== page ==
I Used to Sell Fighter Jets. Now, I Sell Razors.

Editor's Note: If you missed last week's email, check it out. It will help this one make a lot more sense.

What was I thinking?

Usually, when you quit your day job, it's because you hate it. It suffocates you. Drives you insane. You can't stand your boss. And you especially can't stand that annoying coworker that always swings by for a chat - and never leaves.

Not me. I had coworkers that I enjoyed working with, an amazing boss, and a great working environment. The best part, though? I got to work on some really cool stuff. Really. Cool. Stuff. 

On a scale of 1 to cool, this job registered a 10. That's because I was basically paid to travel the world and sell stealth fighter jets.

Fighter Jet Salesman

No lie. It was the sort of job they make movies about - never mind the fact that the movies are always sexier than real life. Even so, I got to see the world on the company’s dime. Belgium, South Korea, Poland, Turkey… the list goes on. I've swam the Dead Sea, toured the Italian Alps, and sampled sushi in Japan. And the perks didn't hurt either: First class tickets, fancy dinners, and free champagne everywhere you turn. 

More importantly, the work was fun and rewarding. I got to witness our fighters fly for the first time in Milan, celebrate the arrival of the first two in Israel, and negotiate a $7 billion deal in Seoul. It was truly satisfying work. 

F-35s in Italy

Which leads you to wonder, why would somebody leave all this behind? If it was as great as it sounds, why hit the road? The answer is actually simple. 

I was scared.

People ask me a lot - What was your tipping point? What made you decide to finally make the leap? Sure, I was terrified of leaving. Very scared, actually. I’ve been working with the same company for close to a decade, after all. But there’s one thing I was even more scared of.

Staying.

I’ve put my heart and soul (and a good amount of life savings) into this business. Sure, I could keep running it as a side hustle forever. But in doing that, I would always wonder. What if I had really dug in, really given it everything I had? What could I have built it into? Would it be something I was truly proud of? 

There’s a trend among entrepreneurs today. We’re all trying to start businesses that produce a passive income stream so that we can move to the Bahamas (or travel the world) and live off that income into perpetuity. Mailbox money.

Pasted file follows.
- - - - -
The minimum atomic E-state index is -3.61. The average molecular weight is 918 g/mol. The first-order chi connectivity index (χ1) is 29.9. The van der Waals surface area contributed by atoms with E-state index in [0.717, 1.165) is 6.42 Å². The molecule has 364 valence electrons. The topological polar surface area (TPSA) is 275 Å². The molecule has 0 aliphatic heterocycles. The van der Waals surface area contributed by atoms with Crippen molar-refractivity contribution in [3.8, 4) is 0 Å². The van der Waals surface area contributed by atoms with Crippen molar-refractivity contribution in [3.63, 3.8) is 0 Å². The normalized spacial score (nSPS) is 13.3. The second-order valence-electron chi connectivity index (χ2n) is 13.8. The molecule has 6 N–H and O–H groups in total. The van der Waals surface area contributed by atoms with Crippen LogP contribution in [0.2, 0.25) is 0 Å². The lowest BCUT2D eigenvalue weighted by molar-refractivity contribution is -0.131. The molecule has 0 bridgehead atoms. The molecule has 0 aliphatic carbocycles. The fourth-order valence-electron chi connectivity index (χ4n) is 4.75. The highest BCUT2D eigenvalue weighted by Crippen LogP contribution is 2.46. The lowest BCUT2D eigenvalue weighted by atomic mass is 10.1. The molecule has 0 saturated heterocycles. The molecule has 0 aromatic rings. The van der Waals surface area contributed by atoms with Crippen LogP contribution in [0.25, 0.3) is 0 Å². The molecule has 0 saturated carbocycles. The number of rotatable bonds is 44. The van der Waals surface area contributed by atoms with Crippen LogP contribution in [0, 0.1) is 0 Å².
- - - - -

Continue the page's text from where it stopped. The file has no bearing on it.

And I'll be honest - that lifestyle sounds pretty amazing. Who wouldn’t want that? But I’ve found in this past year that there’s something I want even more than that. More than the cushy lifestyle or the margaritas on the beach, I want to work. Really hard. I want to build something that I’m proud of.  Have an impact on the people around me. I want to go to bed at night exhausted and wake up ready to do it all over again in the morning.

Prototyping the SUPPLY Everyday Dopp

Maybe you think I’m crazy. And maybe I am. But here’s the thing: I’ve never felt more uncomfortable before in my life. And as a result, I’ve never felt more alive or excited about what’s ahead. 

Leaving a plush corporate job is terrifying. But for me, it’s been one of the best decisions in my life. At least so far. The timing isn't perfect, and there are many holes in my plan. Most of them I probably can't see. But the timing will never be perfect. The planets aren't going to align, and the sky isn't going to part to reveal the path forward.  So I'm doing the only thing I can do - trust my gut, and take a leap.

Tim Ferris wrote that "someday" is a disease that will take your dreams to the grave. I would add that when they get there, you'll only be left with the "what if's" that remain behind. I've had this dream for a long time now. And I refuse to let all the someday's take it to the grave. For better or worse, I'm all in.

I will say this, though. If anyone out there wants to drop weekly checks in my mailbox, I won't refuse. And every now and then I'll probably spend it on a trip to the beach and a few margaritas. But after a week of that, I'll probably get bored - and I'll make my way home. To get back to work.

Until next week, 

Patrick Coddou

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